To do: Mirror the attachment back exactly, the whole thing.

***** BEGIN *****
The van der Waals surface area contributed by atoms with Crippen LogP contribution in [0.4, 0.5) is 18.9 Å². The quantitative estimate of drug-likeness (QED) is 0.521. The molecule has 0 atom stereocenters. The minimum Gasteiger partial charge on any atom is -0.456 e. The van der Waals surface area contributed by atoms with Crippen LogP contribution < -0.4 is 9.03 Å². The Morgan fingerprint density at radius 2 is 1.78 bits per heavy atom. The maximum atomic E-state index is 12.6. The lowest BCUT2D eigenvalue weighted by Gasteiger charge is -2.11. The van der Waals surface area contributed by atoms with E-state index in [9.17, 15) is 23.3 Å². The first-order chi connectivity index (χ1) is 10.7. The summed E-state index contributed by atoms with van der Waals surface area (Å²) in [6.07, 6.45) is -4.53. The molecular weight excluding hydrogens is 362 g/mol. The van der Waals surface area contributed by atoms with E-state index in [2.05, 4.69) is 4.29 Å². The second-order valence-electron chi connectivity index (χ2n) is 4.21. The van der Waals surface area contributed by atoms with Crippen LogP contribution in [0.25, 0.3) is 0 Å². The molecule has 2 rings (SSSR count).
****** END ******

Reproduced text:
The van der Waals surface area contributed by atoms with Crippen LogP contribution in [0.4, 0.5) is 18.9 Å². The quantitative estimate of drug-likeness (QED) is 0.521. The molecule has 0 atom stereocenters. The minimum Gasteiger partial charge on any atom is -0.456 e. The van der Waals surface area contributed by atoms with Crippen LogP contribution < -0.4 is 9.03 Å². The Morgan fingerprint density at radius 2 is 1.78 bits per heavy atom. The maximum atomic E-state index is 12.6. The lowest BCUT2D eigenvalue weighted by Gasteiger charge is -2.11. The van der Waals surface area contributed by atoms with E-state index in [9.17, 15) is 23.3 Å². The first-order chi connectivity index (χ1) is 10.7. The summed E-state index contributed by atoms with van der Waals surface area (Å²) in [6.07, 6.45) is -4.53. The molecular weight excluding hydrogens is 362 g/mol. The van der Waals surface area contributed by atoms with E-state index in [2.05, 4.69) is 4.29 Å². The second-order valence-electron chi connectivity index (χ2n) is 4.21. The van der Waals surface area contributed by atoms with Crippen LogP contribution in [0.25, 0.3) is 0 Å². The molecule has 2 rings (SSSR count).